Trained Dogs Prevent Poachers From Killing 45 Rhinos In South Africa

Dogs are the most loyal friends we will ever have. They are caring, lovely and warm. Dogs are usually smaller than a rhino, but they can definitely protect one.

Rhino poaching is a major concern in Africa. Authorities have been struggling with poachers since 2008. The population of rhinos has seen a decline, and the number of killed animals has increased since 2015. In 2015, 1,349 rhinos have been killed. In the past decade, poachers have killed or traded over 8,000 rhinos.

Poachers haven’t made a step back, and they keep killing animals. The WWF reports that rhinos are listed as critically endangered animals. There are just 5,000 rhinos in the wild today.

About 80% of all rhinos live in South Africa. In 2019, over 250 people were arrested for poaching and trading rhinos.

The Greater Kruger National Park is the home of thousands of rhinos. It happens to be the biggest game reserve in South Africa. It was built on May 31, 192. The National Parks Act supported the merging of Shingwedzi and Sabie Game Reserves. About 150 mammals, 500 birds and 100 reptiles live in the area.

How do they protect the park? The Southern African Wildlife College trains dogs. This act is part of the project run by the College and Ivan Carter Wildlife Conservation Alliance.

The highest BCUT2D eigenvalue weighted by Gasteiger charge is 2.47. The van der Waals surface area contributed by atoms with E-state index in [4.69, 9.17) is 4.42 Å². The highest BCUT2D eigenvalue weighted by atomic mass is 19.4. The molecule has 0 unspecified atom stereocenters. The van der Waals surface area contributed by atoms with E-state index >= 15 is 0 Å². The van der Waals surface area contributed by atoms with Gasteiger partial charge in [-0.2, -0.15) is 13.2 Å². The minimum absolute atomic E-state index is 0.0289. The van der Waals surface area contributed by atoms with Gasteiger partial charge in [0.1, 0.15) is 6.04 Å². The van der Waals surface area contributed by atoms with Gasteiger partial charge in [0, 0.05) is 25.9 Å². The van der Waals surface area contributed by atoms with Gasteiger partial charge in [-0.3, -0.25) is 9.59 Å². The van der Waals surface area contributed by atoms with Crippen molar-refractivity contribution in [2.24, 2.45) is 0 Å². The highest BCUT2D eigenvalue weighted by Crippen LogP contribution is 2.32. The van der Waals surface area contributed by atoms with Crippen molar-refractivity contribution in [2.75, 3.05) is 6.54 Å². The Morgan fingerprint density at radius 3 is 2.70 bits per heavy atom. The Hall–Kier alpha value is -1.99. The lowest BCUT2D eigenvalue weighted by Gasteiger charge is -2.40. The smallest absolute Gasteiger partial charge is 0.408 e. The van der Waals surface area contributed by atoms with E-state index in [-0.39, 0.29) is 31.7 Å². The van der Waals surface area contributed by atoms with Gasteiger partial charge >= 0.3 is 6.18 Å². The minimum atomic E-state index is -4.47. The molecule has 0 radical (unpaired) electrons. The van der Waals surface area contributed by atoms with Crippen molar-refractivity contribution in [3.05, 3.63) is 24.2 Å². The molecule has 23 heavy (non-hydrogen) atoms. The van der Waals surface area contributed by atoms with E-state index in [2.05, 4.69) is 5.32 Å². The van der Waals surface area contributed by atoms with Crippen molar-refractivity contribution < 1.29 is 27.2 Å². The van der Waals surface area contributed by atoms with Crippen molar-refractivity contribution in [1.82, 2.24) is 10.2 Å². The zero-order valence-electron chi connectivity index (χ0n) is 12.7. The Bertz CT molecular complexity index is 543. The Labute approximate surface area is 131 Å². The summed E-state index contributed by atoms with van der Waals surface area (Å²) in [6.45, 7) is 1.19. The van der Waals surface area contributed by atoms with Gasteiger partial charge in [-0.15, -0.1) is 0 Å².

Johan van Straaten is the K9 Master. According to him, dogs have saved about 45 rhinos since 2018.

Sean Viljoen is a 29-year-old photographer from Cape Town, and he made the most beautiful pics at the South African Wildlife College.

“In the areas where the Southern African Wildlife College patrol, the success rate of the dogs is around 68 percent using both on and off-leash free tracking dogs, compared to between three to five percent with no canine capacity,” he said.

“Over the past decade, over 8,000 rhinos have been lost to poaching making it the country hardest hit by this poaching onslaught. The project is helping ensure the survival of southern Africa’s rich biodiversity and its wildlife including its rhino which has been severely impacted by wildlife crime. The game-changer has been the free tracking dogs who are able to track at speeds much faster than a human can in terrain where the best human trackers would lose spoor.”

Bloodhounds, beagles, Belgian Malinois, Foxhounds, Blue Ticks, and many others breeds protect the park. Dogs take part in classes of free tracking, incursion, detection, patrol and apprehension.

“They begin training from birth and are socialized from a very young age,” Johan van Straaten said. “They learn how to track, bay at a person in a tree and follow basic obedience. At six months we put all that training together more formally — they do have the necessary skill set to do the work at a younger age but are not mature enough to handle all the pressures of real operations. Depending on a number of factors dogs become operational at around 18 months old.”

On May 7th, the Southern African Wildlife College celebrated the first birthday of black and tan hound puppies. In six months, the pups will join their older buddies.